The Financial Times spotlights the accusations brought towards the World Bank, where it is alleged that the institution purposely neglected to observe the forced labor pressed by Uzbek school on young students to pick cotton during the last fall season.
A recent study had made use of transpired government documents, hundreds of meetings performed by Human Rights Watch and the Uzbek-German Form, and the findings of field work occurring over the span of two years, and has furthermore prompted concern over loaning practices of the World Bank on a nation whose economical practices continue to be significantly reliant on labor methods pertaining to the Soviet-era.
The Central Asian state owes to the fifth most expansive cotton economy in the world, however the sector makes use of forced labor induced upon public servants, students, and members of civil society. The practice is enforced by the state-sponsored threat to non-complying citizens of their revocation from their studies or occupation.
Within the country, five locations have been identified in utilizing child labor for cotton picking. Furthermore, the recent study notes youth as young as 10 years old forcibly partaking in these laborious activities for as long as a month period.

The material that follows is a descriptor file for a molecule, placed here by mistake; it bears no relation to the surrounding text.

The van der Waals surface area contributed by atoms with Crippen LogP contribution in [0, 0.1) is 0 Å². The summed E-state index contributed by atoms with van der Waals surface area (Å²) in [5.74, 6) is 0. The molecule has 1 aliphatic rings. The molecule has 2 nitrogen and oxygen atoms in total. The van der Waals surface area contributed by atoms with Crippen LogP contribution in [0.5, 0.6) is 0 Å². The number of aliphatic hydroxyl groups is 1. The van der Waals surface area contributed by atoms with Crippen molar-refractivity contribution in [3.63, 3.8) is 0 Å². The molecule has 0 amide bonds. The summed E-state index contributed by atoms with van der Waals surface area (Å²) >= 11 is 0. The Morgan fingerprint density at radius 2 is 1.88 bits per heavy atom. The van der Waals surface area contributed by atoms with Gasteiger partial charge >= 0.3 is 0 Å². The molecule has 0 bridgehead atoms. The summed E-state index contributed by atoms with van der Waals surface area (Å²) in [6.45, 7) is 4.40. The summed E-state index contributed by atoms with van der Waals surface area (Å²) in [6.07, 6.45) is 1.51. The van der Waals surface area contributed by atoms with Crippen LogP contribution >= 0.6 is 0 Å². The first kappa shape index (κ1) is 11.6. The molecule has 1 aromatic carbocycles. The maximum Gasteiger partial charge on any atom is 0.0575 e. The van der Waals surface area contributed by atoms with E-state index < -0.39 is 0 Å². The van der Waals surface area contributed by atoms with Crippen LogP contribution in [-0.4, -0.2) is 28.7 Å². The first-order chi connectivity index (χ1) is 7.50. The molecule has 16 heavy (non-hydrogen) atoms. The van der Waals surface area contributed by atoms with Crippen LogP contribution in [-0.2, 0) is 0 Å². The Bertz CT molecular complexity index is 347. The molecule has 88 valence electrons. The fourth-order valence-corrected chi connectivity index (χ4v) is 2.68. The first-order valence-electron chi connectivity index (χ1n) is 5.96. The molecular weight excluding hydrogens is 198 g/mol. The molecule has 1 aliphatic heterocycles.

This perpetual occurrence has been notified to the World Bank for quite sometime, notably in 2013, by a group of Uzbek laborers coerced into picking cotton.
The article notes that the World Bank has loaned over $500 million toward agricultural practices in Uzbekistan over the course of the past two years.
The World Bank claimed that the International Labor Organization had not reported nor discovered any child and forced labor practices within the country.
Human Rights Watch indicates that the scope of the International Labor Organization's investigations in Uzbekistan has been obfuscated and influenced through the government's mandate for the organization to incorporate national government authorities, state-unions, and other related actors on the International Labor Organization's research team.
The World Bank has not yet stated as to whether or not it will review the related practices of the country in response to surfacing allegations and claims.